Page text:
Niall Silva, who was the first Honolulu police officer to plead guilty to conspiracy in the alleged framing of Gerard Puana, took the witness stand Tuesday in the ongoing trial of Louis and Katherine Kealoha.

Silva testified that he falsified police reports, lied during Puana’s criminal trial in December 2014 and deceived both the FBI and a federal grand jury about his role in the alleged frame job.

He also discussed his reaction to seeing Puana for the first time on Dec. 4, 2014, when he testified against him at his criminal trial for stealing the Kealohas’ mailbox.

Niall Silva faces up to 5 years in Federal prison and a $250,000 fine after plea deal. guilty Federal Court. 16 dec 2016

Retired Honolulu police officer Niall Silva, seen here in 2016, has already pleaded guilty to criminal conspiracy.

Cory Lum/Civil Beat

Silva was one of the Honolulu police officers who reviewed surveillance video of the alleged June 21, 2013, theft the day after it occurred.

He said he was told the man in the video was Puana, but he never actually saw him until the day he testified at his criminal trial in U.S. District Court more than a year later.

“I was very upset because when I saw Gerard Puana who was the supposed suspect … I was like that is not him,” Silva said. “My heart sank.”

“Why did your heart sink?” Assistant U.S. Attorney Michael Wheat asked.

Get the latest updates

“Because I perpetuated a lie and it was against somebody who was not guilty,” Silva said.

The Kealohas are accused of framing Puana for the theft of their mailbox as a way to settle a family score over money and hide their own financial crimes.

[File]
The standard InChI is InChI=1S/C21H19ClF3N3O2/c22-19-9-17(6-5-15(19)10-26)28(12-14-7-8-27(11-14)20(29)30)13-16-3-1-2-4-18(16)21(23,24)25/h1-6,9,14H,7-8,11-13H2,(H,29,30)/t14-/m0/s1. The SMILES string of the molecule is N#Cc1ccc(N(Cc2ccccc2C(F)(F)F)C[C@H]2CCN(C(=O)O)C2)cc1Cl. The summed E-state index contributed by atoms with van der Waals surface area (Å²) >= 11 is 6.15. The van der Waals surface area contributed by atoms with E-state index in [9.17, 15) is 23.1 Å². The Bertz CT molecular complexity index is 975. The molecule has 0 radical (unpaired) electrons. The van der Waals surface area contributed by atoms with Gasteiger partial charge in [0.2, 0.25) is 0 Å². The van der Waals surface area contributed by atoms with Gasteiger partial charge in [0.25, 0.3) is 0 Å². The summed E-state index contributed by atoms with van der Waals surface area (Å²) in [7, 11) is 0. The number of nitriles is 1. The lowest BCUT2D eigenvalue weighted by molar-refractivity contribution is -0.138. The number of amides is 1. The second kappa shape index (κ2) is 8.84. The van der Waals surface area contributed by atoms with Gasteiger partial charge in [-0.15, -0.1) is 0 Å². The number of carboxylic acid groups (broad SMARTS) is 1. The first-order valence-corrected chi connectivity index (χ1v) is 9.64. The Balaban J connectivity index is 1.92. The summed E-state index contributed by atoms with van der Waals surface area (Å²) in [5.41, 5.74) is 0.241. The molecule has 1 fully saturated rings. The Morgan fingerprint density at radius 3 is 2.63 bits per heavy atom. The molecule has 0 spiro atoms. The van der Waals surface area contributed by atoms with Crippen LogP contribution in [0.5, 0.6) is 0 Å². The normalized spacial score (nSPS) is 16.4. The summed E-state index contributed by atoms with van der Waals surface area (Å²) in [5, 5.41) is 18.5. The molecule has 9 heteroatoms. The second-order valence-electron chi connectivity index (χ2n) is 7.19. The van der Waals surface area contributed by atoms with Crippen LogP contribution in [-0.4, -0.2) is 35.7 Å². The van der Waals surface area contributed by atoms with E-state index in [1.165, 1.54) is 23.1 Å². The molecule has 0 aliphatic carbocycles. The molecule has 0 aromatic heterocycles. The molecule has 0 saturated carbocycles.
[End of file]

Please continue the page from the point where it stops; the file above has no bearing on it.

Puana is Katherine Kealoha’s uncle and had filed a lawsuit against her alleging she had bilked him and his mother, Florence Puana, out of hundreds of thousands of dollars.

At the time, Kealoha was a top prosecutor at the city and her husband the chief of the Honolulu Police Department.

When Puana was put on trial for alleged mailbox theft Silva was the first witness called by prosecutors. But while on the stand in 2014 he admitted to falsifying police reports while he was being cross examined by Puana’s public defender, Alexander Silvert.

The case was eventually dismissed with prejudice after Louis Kealoha caused a mistrial by inappropriately revealing details about Puana’s criminal past.

Caught In A Lie

The FBI launched its own investigation into the Kealohas shortly thereafter.

Silva pleaded guilty in December 2016 to one count of conspiracy, a charge that carries a maximum penalty of up to five years in prison and a $250,000 fine.

In his plea agreement, Silva admitted to lying about his involvement in the investigation of the Kealohas’ missing mailbox, from filing false police reports to lying to investigators.

Silva initially said he was the officer who arrived at the Kealohas home the morning of June 22, 2013, to retrieve the hard drive containing the surveillance video of the theft.

Watch the surveillance video below:

That was a lie he stuck to until he was caught by the FBI several years later, in part because records obtained by federal investigators showed he was actually at the bank at the time he said he was at the Kealoha residence.

He admitted Tuesday that he didn’t get involved with the case until 2:30 p.m. on June 22 when he received a phone call from his supervisor, Derek Hahn, telling him to go to HPD headquarters downtown to help process some surveillance video from the chief’s house.